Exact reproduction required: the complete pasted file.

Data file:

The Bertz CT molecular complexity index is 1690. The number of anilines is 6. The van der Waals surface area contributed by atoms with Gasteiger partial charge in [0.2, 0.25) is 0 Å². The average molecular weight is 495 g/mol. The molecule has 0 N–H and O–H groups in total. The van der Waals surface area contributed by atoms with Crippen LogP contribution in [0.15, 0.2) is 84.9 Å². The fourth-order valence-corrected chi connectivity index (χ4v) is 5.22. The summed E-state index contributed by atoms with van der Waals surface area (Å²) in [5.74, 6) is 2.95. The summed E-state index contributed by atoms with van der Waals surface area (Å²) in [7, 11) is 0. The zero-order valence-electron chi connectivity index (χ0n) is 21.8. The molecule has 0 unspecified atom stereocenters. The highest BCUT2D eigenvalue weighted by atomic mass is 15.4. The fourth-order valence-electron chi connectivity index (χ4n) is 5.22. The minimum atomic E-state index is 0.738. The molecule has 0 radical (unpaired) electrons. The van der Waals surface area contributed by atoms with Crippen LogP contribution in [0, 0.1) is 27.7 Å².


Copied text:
The Bertz CT molecular complexity index is 1690. The number of anilines is 6. The van der Waals surface area contributed by atoms with Gasteiger partial charge in [0.2, 0.25) is 0 Å². The average molecular weight is 495 g/mol. The molecule has 0 N–H and O–H groups in total. The van der Waals surface area contributed by atoms with Crippen LogP contribution in [0.15, 0.2) is 84.9 Å². The fourth-order valence-corrected chi connectivity index (χ4v) is 5.22. The summed E-state index contributed by atoms with van der Waals surface area (Å²) in [5.74, 6) is 2.95. The summed E-state index contributed by atoms with van der Waals surface area (Å²) in [7, 11) is 0. The zero-order valence-electron chi connectivity index (χ0n) is 21.8. The molecule has 0 unspecified atom stereocenters. The highest BCUT2D eigenvalue weighted by atomic mass is 15.4. The fourth-order valence-electron chi connectivity index (χ4n) is 5.22. The minimum atomic E-state index is 0.738. The molecule has 0 radical (unpaired) electrons. The van der Waals surface area contributed by atoms with Crippen LogP contribution in [0, 0.1) is 27.7 Å².